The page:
During a chaotic few weeks that saw an Afghanistan troop-withdrawal order, a Republican intra-party cancel-culture fiasco, major shifts in CDC guidelines on COVID-19, and a horrendous tipping point in the Gaza Strip conflict, one of the most enduring conversation topics was . . . Elon Musk’s episode of Saturday Night Live.
The lead-up to the show, its immediate aftermath, and Musk’s subsequent actions around crypto all generated separate, connected discourses. But one thread woven throughout the entire saga—by Musk’s fans and critics alike—was the burning fact of SNL‘s irrelevance and overall state of disrepair. A lot of folks felt compelled to express either that the show hasn’t been funny in years or that they haven’t watched it in years, twin sentiments that cancel each other out. All this slander is a shame, however, because at least in this critic’s eyes, coming out of the Trump era, SNL has quietly become about as strong as it’s ever been.
Trump’s presidency started out as both a gift and a curse for the preeminent late-night comedy show, but it quickly curdled into just a curse. Too much was happening in the news, all the time, and it was often either too stupid or too terrifying to see rehashed in thunderingly redundant cold-open sketches each week. Trump proved intermittently great for SNL‘s ratings, but by 2020, audiences seemed burnt out on all the attendant turmoil reflected on the show, even beyond their exhaustion with Alec Baldwin’s noxious impersonation.
Only the first handful of the current season’s 18 episodes aired before America voted Trump out, though. While the Chris Rock-hosted premiere felt like more of the same, with high-profile pinch hitters such as Jim Carrey and 15-minute cold opens recapping yet another political debate, something had shifted within the show. More Trump-related material seemed to focus on less-explored topics such as the self-serving liberal pageantry around the then-president. One election PSA featured the cast posing as voters, voicing concern about just what the hell they would even talk about if Trump were no longer president—a question that some cynically minded viewers (and the writer of this article) might have wondered about the show itself.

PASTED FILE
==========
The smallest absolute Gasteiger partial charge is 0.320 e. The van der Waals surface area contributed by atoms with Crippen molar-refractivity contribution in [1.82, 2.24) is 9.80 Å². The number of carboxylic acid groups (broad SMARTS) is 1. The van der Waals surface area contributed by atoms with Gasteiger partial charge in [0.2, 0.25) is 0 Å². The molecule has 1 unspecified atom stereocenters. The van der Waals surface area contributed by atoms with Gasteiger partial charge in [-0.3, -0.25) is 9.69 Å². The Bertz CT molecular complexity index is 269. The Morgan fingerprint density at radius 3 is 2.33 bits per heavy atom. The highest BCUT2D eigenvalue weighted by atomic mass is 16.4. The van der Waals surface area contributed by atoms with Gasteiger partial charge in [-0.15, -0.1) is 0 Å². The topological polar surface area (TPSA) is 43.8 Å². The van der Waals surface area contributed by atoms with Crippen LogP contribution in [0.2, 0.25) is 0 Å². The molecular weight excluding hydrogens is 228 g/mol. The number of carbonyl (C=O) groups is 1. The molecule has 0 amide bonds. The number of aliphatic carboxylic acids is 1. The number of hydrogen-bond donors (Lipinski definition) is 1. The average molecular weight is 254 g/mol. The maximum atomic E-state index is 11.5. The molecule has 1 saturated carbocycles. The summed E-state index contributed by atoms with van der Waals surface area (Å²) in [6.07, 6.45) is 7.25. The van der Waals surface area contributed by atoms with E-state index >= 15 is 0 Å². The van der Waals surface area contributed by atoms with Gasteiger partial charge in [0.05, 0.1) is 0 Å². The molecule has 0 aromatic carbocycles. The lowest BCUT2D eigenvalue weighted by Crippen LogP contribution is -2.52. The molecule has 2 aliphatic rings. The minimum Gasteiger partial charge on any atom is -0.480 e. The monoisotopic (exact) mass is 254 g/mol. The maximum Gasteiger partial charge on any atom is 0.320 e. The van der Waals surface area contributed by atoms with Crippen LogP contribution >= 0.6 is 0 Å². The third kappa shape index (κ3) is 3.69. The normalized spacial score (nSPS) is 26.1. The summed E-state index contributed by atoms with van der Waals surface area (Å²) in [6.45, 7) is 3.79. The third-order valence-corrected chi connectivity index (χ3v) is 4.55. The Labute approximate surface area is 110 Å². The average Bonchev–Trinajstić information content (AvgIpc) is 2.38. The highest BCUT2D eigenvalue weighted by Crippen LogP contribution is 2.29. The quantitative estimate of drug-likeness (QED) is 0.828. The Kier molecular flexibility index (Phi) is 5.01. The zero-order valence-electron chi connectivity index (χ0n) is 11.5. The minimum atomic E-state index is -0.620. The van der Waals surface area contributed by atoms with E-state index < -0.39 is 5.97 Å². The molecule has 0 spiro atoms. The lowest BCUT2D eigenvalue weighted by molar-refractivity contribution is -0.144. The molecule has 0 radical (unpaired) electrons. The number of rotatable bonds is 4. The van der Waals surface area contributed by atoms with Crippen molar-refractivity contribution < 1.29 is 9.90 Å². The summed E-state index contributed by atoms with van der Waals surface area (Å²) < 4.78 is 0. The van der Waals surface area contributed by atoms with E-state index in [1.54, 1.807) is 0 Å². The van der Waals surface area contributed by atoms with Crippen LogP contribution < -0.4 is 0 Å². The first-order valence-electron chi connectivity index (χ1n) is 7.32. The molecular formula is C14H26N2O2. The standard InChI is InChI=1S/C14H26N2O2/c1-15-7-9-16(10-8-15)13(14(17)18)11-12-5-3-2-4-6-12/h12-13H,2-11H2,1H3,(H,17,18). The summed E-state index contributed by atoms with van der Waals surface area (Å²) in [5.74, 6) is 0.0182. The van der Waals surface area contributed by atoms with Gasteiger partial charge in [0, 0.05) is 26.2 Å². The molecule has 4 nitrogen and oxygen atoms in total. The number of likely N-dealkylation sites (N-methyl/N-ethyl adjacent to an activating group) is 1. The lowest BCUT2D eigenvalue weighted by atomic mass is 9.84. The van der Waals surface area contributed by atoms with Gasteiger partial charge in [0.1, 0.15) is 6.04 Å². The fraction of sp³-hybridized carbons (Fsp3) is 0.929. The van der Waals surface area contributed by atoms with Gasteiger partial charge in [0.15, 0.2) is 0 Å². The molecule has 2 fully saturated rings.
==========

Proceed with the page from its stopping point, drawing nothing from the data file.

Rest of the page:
As much as Trump seemed to delight in being the main thing Americans were talking about at any given time, two topics had already superseded him in conversation by last fall: COVID-19 and systemic racism. Sure enough, SNL got some of its best material in years by paying more attention to those issues than the outgoing chief executive.
Over the past 15 months, the show has had the unenviable task of first finding a way to even exist during a pandemic, and then mine humor from every discrete phase of it. SNL was still in production as serious fears about COVID-19 seeped into the U.S., took a brief break during the early full-tilt panic stage, and then closed out its 45th season with a series of remote episodes. By the time the show resumed last fall, COVID-19 had become fodder for material rather than an inhibitor of it. SNL weighed in on ridiculous anti-lockdown protesters, the awkwardness of outdoor hangs with friends and indoor hangs with one’s pod, the inability to go home for Christmas, and the agony and ecstasy of pre-vaccine horniness and post-vaccine dating. The pandemic hit each person in different ways, but in casting a wide net SNL likely nailed at least one of them for just about everybody.
The show’s commentary on racism this season has been equally sharp and incisive. The show touched on corporate pandering and the icky motivations behind it, misguided white allyship, and wide-ranging discord around the Derek Chauvin trial. One sketch, however, approached a certain class of ostensibly well-meaning white people with particular acuity, humor, and intelligence. The fake ad for 5-Hour Empathy laid bare the fleeting nature of those heavy donations and antiracism reading lists; how empathy was something many white people might just flick on and off like a switch (or never flip on in the first place, or think they flipped on when they actually did not.
Elsewhere on the show this season, the absurdist current that has always run through SNL (if too often relegated to the “10 to 1” spot) has flourished with delightfully unhinged sketches such as the Mr. Chicken Legs pageant, the Tiny Horse song, and Bowen Yang’s tour de force turn as the iceberg that sank the Titanic.
In its topical sketches, delightful turns toward nonsense, and everything in between, the show has lately often been firing on all cylinders.
The forever problem with Saturday Night Live has always been inconsistency. No matter what any random viewer remembers as their favorite season, I guarantee it would not hold up from episode to episode upon revisiting today. And guess what? The show remains inconsistent. That Elon Musk visit wasn’t the only time things went a bit off the rails in the current season. Fortunately, SNL is navigating the post-Trump and possibly soon-to-be post-COVID-19 era with aplomb and finding other areas of How We Live Now to tackle in its own way. Although it looks like there may be fewer reasons than ever to stay in on a Saturday night by the time the show returns next season, odds are that something well worth watching will be on for those who do so.
Have a look below at some other memorable sketches from this past season.